Modes of transportation I enjoy:
bike, horse, train, car, boat (small)
Modes of transportation I eschew:
plane, boat (large)
The plane thing happened years ago, long before 9/11, although that became an apposite reason and one to which I hold on like a tree in a hurricane. And you know what really irks me? The people who say things like "planes are the safest way to travel." Or "well the data proves that you're more likely to be killed crossing the street."
This is what I say to those people: Up Your Bum. Because it's not the fear of death that plagues me when any thought of an airplane enters my head, it's the fear of dying without having done something of worth on this little planet of ours. I am well aware that the Buddhists allow that I will have other lives and other chances, but I don't really want to be in a plane crash where the papers the next day list me as a number ("Plane crashes across the Atlantic; Robbie Williams and 57 others die"). That would be a failure, in my humble opinion.
One of the things the New York Times did so well in the aftermath of September 11 is the marvelous obituaries -- vivid, personal, lively -- written about each and every person who perished, often with a photo. In the photos the people were usually smiling. Funny how we do that when we see a camera, that urge to smile. No-one looked sad. We never think, this is the last picture that will be taken of me. Death, as I'm fond of saying, always bites you in the arse.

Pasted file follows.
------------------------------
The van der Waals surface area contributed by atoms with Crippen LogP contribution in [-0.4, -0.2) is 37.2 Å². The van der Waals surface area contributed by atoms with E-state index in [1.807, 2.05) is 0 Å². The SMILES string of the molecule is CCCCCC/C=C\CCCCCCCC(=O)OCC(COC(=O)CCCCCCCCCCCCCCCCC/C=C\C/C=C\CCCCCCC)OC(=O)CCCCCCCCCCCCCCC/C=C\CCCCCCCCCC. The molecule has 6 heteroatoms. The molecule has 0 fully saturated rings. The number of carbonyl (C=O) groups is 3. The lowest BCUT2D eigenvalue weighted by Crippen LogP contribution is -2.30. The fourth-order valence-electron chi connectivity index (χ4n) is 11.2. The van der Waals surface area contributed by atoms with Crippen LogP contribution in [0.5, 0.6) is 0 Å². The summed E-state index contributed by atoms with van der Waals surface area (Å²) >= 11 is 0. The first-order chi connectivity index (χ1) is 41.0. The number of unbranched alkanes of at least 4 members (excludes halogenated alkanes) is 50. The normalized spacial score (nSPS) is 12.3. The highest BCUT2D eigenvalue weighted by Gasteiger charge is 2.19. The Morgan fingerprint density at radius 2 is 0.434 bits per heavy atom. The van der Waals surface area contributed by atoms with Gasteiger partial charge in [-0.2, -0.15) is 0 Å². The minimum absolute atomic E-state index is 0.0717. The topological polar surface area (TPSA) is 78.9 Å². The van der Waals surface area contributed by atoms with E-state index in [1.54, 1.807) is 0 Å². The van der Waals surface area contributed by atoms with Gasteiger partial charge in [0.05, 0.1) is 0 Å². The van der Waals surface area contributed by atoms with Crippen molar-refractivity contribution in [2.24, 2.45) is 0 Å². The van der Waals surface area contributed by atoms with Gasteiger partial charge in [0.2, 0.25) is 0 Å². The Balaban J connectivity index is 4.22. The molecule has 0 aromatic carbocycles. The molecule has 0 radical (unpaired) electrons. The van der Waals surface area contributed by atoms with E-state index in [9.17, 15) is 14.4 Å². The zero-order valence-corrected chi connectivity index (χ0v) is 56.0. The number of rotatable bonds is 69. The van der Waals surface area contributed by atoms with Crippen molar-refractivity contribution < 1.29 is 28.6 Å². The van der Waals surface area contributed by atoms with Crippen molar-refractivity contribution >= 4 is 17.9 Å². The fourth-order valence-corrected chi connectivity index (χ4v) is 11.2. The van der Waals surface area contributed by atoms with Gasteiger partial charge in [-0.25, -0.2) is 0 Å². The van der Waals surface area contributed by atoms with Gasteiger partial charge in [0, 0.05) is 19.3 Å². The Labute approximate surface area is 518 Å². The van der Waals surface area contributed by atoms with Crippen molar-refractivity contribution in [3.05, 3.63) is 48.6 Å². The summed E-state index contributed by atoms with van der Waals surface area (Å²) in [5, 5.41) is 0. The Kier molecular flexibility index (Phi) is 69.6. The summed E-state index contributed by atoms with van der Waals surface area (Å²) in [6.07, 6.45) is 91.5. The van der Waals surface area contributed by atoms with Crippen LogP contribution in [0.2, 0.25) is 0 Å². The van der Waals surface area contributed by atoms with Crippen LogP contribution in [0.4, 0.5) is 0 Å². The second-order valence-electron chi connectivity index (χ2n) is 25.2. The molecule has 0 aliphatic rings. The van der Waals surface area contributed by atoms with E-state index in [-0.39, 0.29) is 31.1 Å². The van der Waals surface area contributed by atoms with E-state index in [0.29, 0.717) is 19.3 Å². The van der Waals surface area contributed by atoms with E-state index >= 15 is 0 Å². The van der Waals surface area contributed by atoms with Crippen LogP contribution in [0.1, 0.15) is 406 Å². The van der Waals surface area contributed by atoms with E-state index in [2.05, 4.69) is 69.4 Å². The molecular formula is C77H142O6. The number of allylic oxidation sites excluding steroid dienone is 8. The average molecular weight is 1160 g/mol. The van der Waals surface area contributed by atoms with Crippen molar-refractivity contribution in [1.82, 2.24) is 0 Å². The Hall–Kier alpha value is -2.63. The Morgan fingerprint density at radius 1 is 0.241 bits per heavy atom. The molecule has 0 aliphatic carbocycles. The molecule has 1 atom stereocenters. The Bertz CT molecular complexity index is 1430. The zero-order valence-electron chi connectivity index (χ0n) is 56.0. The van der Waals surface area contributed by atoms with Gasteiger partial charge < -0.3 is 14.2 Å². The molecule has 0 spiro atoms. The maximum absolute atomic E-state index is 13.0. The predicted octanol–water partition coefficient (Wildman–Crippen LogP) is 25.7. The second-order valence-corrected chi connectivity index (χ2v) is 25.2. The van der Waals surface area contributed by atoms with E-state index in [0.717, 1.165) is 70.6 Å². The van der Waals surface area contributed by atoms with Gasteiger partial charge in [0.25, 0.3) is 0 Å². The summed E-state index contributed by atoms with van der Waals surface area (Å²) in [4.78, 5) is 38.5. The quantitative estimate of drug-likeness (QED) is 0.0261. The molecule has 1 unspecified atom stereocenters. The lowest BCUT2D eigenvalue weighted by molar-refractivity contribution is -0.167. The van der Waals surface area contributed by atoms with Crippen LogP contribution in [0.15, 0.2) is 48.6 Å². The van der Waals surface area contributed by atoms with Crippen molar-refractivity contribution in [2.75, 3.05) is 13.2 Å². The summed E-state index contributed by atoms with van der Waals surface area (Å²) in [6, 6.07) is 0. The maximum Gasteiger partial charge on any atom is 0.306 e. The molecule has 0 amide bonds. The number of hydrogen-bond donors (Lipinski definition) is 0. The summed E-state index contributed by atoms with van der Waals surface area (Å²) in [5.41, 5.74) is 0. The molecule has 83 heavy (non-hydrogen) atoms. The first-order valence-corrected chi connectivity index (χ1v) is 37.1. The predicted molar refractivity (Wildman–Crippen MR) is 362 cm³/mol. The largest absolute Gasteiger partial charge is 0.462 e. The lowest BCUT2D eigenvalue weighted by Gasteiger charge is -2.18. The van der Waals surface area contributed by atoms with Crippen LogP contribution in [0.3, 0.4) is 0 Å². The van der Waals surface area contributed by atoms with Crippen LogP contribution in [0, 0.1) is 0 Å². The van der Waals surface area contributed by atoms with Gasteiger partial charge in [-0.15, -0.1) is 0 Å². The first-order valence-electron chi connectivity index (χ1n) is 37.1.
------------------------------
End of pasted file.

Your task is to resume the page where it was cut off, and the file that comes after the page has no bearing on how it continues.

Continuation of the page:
So if there were a way to predict one's death (I've often imagined what life would be like if when walking down the street, an LED screen would light up on one's forehead with one's thoughts lit up in a glorious technicolor Palatino: 'Phwoar, he's a bit of all right.' And 'Oh Dear Me, I should've peed before I left the house.' And 'Bacon, bleach, loaf of bread, clothes pegs.' And 'The square on the hypotenuse and what what was the next bit?') ...but if we knew. If there was a way of knowing, wouldn't we spend our every last moment in this world being just a little bit nicer to everyone?
Just say hello. Try it for a day. Everyone you meet. People you're driving next to. Look over at them and smile. Wave when people let you into traffic. Talk to that homeless guy you always pass on the corner of Crescent Heights & Sunset Blvd. Ask the cashier how her day's going. Call your brother. Grin at the ferocious lady with the whippets in the dog park. Share your Kit-Kat.
After all, dogs do it.